8 Tips for Enjoying Bangkok

by Stuart McDonald / Apr 30, 2009 / 1 comments

In recent months, Bangkok has been popping onto the TV for all the wrong reasons. Manic red- and yellow-shirted street protests, burning buses, chaos and anarchy -- what happened to all those Thai smiles we hear so much about? Well rest assured the smiles are still there, and while it is worth keeping an eye on what is happening in Bangkok, overall the country remains largely safe. Keeping that in mind, here are some pointers on how to enjoy Bangkok -- regardless of what colour shirt you're wearing.


8 Tips for Enjoying Bangkok

Wikimedia Commons: Diliff, adapted by Wandering Educators


Bangkok is home to world-class accommodation -- be it six star pampered luxury or a comfortable dorm bed for under $10. If the vast range of choices is just too confusing, shortcut the process with Travelfish's list of the "Top 10 places to stay in Bangkok" for an eclectic list of guesthouses and hotels.

More attention is being paid to old Thai architecture these days. Check out the teak house of former prime minister MR Kukrit Pramol, incongruously situated in the heart of the financial district's sleek glass and steel towers; wander the grounds of Suan Pakkard Palace and admire the teak buildings and fine antiquities on display; or visit the bounty-filled home of Jim Thompson, the former American CIA agent who saved Thailand's silk industry before disappearing in Malaysia's Cameron Highlands in the 60s.

Of course, shopping for Thai silk must be on your list of things to do. Any Thai will tell you to head straight to one of the several Jim Thompson outlets - except for the tuk-tuk drivers who insist on taking you for a ride to their brother's shop for free. Jim Thompson is certainly a better bet. But there's far more to buy than a silk throw. Check out Chatuchak Weekend Market -- a football field sized shopping extravaganza.

You can mix a love of architecture, shopping and food if you head to Cafe Siam, a beautifully-renovated house built by the first governor of the Thai Railways in the 1920s located in today's financial district. French and Thai food are served downstairs, desserts and coffee in the lounge upstairs. Colonial throwbacks aside, it's possible to eat out satisfactorily for years in Bangkok without ever having to go to the same place twice - but chances are you'd want to return to some of the best. For Thai food, there's elegant Baan Khanita or understated Lemongrass, located across the road from the gleaming department store, Emporium.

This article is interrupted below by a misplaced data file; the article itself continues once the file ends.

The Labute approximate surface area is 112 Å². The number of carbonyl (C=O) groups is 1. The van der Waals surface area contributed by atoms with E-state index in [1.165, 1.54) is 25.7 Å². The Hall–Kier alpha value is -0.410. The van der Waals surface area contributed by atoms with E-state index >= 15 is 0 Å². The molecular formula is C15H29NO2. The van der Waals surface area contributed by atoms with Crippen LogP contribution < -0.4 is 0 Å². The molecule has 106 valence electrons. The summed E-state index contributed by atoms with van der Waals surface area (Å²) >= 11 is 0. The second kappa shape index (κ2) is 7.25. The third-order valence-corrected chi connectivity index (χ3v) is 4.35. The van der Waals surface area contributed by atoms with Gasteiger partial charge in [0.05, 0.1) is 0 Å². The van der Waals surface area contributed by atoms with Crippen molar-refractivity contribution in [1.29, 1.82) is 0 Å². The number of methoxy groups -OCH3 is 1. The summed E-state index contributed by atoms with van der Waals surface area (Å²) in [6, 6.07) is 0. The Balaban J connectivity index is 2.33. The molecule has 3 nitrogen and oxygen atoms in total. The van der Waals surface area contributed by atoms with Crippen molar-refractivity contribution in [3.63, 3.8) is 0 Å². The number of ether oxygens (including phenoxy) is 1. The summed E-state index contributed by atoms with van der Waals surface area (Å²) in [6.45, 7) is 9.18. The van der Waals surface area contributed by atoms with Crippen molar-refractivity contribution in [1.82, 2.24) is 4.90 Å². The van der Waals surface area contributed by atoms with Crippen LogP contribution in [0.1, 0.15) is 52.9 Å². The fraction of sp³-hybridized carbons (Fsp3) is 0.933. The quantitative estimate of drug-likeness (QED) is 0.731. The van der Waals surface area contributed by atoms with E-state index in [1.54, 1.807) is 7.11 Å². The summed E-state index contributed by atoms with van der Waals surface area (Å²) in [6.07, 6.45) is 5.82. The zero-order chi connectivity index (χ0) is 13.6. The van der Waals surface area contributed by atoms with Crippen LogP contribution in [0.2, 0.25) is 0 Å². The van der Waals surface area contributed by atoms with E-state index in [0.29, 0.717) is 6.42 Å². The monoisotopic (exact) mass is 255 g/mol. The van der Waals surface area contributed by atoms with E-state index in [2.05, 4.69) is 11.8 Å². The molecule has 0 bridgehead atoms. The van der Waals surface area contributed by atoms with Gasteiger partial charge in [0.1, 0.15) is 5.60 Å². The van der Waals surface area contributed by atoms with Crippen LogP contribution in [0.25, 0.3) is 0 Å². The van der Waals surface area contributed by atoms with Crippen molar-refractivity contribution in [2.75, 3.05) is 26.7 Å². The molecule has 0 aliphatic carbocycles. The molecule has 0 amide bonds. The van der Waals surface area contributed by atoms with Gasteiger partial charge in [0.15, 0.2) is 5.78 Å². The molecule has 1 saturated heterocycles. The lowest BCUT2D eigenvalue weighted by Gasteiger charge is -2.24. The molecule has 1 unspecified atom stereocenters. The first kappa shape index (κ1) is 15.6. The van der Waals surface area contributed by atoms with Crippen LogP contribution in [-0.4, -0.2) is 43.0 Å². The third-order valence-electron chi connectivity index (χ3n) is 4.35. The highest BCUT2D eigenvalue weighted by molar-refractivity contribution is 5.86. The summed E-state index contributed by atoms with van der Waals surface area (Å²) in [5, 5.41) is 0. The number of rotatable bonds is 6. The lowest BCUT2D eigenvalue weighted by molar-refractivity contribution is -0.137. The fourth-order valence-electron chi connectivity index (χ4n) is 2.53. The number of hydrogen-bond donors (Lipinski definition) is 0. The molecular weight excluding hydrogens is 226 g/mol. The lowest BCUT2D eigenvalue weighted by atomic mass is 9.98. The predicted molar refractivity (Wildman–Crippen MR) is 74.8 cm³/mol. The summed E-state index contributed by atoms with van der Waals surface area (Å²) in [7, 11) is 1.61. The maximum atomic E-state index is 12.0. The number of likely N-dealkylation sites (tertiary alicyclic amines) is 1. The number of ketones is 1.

The arts are finally coming into their own in Bangkok, film festivals come and go, and there's a bunch of slick galleries across the city. Check out the installation art at the hip About Cafe and Gallery, near Hualamphong railway station, and sip a traditional cool Thai drink while you're there.

Sanook means fun in Thai and there's no shortage of monuments to fun in Bangkok, where the bar and club scene gets more sophisticated by the month. The Silom 4 area is popular among teens and the gay scene, but New York-style Q Bar and outer-space-style Bed Supperclub show that the Sukhumvit area can be classy too.

Bangkok's soothing spa scene has most certainly come of age. Even if you're not staying at the gorgeous Oriental, head to their spa across the river for some of their exceptional Thai or foreign treatments, or further downriver try the Mandara Spa at the Marriott Royal Garden Riverside for tropical treats at their best. If that's going to bust the budget, wander into any shop house massage joint for a hour-long foot rub for less than $10 -- after plying Bangkok's streets, you'll have earned it.

Skytrains and subways
Bangkok still suffers more than its fair share of jams. Things have changed for the better with the opening of the Skytrain (a monstrous elevated train line) and the subway, which between them make a huge area of Bangkok much more accessible. Neither systems quite make it to Bangkok's old city where many of its best cultural attractions lie, but this area is accessible by boat along the Chao Phraya, the coffee-coloured river that divides the city in two. Make good use of all three systems -- they're affordable and run throughout the day and evening.


Bangkok skyline

Bangkok skyline



Stuart McDonald is the SouthEast Asia Editor for Wandering Educators

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